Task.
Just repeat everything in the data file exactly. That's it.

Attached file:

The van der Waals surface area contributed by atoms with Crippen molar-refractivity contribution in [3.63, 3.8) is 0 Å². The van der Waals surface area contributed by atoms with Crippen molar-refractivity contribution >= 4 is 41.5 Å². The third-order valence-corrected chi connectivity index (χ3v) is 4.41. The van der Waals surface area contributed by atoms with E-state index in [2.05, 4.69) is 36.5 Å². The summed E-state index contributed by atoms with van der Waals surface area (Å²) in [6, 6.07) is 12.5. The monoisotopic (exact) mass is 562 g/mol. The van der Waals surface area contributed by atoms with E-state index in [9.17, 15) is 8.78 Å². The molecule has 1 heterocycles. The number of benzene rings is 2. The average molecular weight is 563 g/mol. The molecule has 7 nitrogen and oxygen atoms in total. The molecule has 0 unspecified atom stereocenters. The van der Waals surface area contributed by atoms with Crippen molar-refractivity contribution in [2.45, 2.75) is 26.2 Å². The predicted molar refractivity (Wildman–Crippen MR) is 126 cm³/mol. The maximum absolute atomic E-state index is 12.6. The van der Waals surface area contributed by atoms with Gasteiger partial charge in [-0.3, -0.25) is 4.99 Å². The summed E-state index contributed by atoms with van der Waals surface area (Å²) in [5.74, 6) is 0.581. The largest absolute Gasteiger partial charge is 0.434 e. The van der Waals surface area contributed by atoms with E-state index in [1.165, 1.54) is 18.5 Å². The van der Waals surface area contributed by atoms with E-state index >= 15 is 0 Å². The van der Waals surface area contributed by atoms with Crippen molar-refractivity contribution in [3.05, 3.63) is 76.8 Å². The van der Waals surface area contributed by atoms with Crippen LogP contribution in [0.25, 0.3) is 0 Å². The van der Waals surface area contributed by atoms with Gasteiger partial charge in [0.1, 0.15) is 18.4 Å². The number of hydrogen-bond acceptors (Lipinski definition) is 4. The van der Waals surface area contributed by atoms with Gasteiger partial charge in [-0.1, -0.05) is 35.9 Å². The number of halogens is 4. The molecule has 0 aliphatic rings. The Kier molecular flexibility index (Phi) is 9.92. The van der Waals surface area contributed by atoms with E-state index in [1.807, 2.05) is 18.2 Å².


The van der Waals surface area contributed by atoms with Crippen molar-refractivity contribution in [3.63, 3.8) is 0 Å². The van der Waals surface area contributed by atoms with Crippen molar-refractivity contribution >= 4 is 41.5 Å². The third-order valence-corrected chi connectivity index (χ3v) is 4.41. The van der Waals surface area contributed by atoms with E-state index in [2.05, 4.69) is 36.5 Å². The summed E-state index contributed by atoms with van der Waals surface area (Å²) in [6, 6.07) is 12.5. The monoisotopic (exact) mass is 562 g/mol. The van der Waals surface area contributed by atoms with E-state index in [9.17, 15) is 8.78 Å². The molecule has 1 heterocycles. The number of benzene rings is 2. The average molecular weight is 563 g/mol. The molecule has 7 nitrogen and oxygen atoms in total. The molecule has 0 unspecified atom stereocenters. The van der Waals surface area contributed by atoms with Crippen molar-refractivity contribution in [2.45, 2.75) is 26.2 Å². The predicted molar refractivity (Wildman–Crippen MR) is 126 cm³/mol. The maximum absolute atomic E-state index is 12.6. The van der Waals surface area contributed by atoms with Gasteiger partial charge in [-0.3, -0.25) is 4.99 Å². The summed E-state index contributed by atoms with van der Waals surface area (Å²) in [5.74, 6) is 0.581. The largest absolute Gasteiger partial charge is 0.434 e. The van der Waals surface area contributed by atoms with E-state index in [1.165, 1.54) is 18.5 Å². The van der Waals surface area contributed by atoms with E-state index >= 15 is 0 Å². The van der Waals surface area contributed by atoms with Crippen molar-refractivity contribution in [3.05, 3.63) is 76.8 Å². The van der Waals surface area contributed by atoms with Crippen LogP contribution in [0.25, 0.3) is 0 Å². The van der Waals surface area contributed by atoms with Gasteiger partial charge in [0.1, 0.15) is 18.4 Å². The number of hydrogen-bond acceptors (Lipinski definition) is 4. The van der Waals surface area contributed by atoms with Gasteiger partial charge in [-0.1, -0.05) is 35.9 Å². The number of halogens is 4. The molecule has 0 aliphatic rings. The Kier molecular flexibility index (Phi) is 9.92. The van der Waals surface area contributed by atoms with E-state index in [1.807, 2.05) is 18.2 Å².